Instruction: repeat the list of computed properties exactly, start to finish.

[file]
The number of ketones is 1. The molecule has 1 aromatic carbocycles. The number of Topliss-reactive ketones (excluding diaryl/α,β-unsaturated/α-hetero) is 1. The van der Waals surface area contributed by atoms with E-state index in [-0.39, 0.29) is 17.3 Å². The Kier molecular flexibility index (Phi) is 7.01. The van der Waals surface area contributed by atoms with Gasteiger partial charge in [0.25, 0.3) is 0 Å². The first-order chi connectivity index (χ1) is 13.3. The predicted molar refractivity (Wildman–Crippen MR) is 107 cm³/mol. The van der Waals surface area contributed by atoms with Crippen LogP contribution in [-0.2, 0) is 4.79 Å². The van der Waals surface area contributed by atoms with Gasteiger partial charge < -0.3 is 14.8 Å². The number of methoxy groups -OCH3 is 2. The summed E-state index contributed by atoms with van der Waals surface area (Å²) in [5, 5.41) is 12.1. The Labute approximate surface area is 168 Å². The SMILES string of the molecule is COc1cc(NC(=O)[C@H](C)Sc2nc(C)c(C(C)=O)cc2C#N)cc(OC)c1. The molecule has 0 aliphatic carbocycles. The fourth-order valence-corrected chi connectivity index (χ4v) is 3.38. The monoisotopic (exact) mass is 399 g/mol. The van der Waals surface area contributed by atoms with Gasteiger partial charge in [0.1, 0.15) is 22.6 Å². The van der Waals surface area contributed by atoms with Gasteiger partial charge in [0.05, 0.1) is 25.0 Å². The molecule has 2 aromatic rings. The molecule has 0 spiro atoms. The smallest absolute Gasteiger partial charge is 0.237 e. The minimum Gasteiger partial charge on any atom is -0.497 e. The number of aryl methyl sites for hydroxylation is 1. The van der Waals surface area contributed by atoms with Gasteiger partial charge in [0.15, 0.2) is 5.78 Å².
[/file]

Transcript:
The number of ketones is 1. The molecule has 1 aromatic carbocycles. The number of Topliss-reactive ketones (excluding diaryl/α,β-unsaturated/α-hetero) is 1. The van der Waals surface area contributed by atoms with E-state index in [-0.39, 0.29) is 17.3 Å². The Kier molecular flexibility index (Phi) is 7.01. The van der Waals surface area contributed by atoms with Gasteiger partial charge in [0.25, 0.3) is 0 Å². The first-order chi connectivity index (χ1) is 13.3. The predicted molar refractivity (Wildman–Crippen MR) is 107 cm³/mol. The van der Waals surface area contributed by atoms with Crippen LogP contribution in [-0.2, 0) is 4.79 Å². The van der Waals surface area contributed by atoms with Gasteiger partial charge < -0.3 is 14.8 Å². The number of methoxy groups -OCH3 is 2. The summed E-state index contributed by atoms with van der Waals surface area (Å²) in [5, 5.41) is 12.1. The Labute approximate surface area is 168 Å². The SMILES string of the molecule is COc1cc(NC(=O)[C@H](C)Sc2nc(C)c(C(C)=O)cc2C#N)cc(OC)c1. The molecule has 0 aliphatic carbocycles. The fourth-order valence-corrected chi connectivity index (χ4v) is 3.38. The monoisotopic (exact) mass is 399 g/mol. The van der Waals surface area contributed by atoms with Gasteiger partial charge in [0.1, 0.15) is 22.6 Å². The van der Waals surface area contributed by atoms with Gasteiger partial charge in [0.05, 0.1) is 25.0 Å². The molecule has 2 aromatic rings. The molecule has 0 spiro atoms. The smallest absolute Gasteiger partial charge is 0.237 e. The minimum Gasteiger partial charge on any atom is -0.497 e. The number of aryl methyl sites for hydroxylation is 1. The van der Waals surface area contributed by atoms with Gasteiger partial charge in [0.15, 0.2) is 5.78 Å².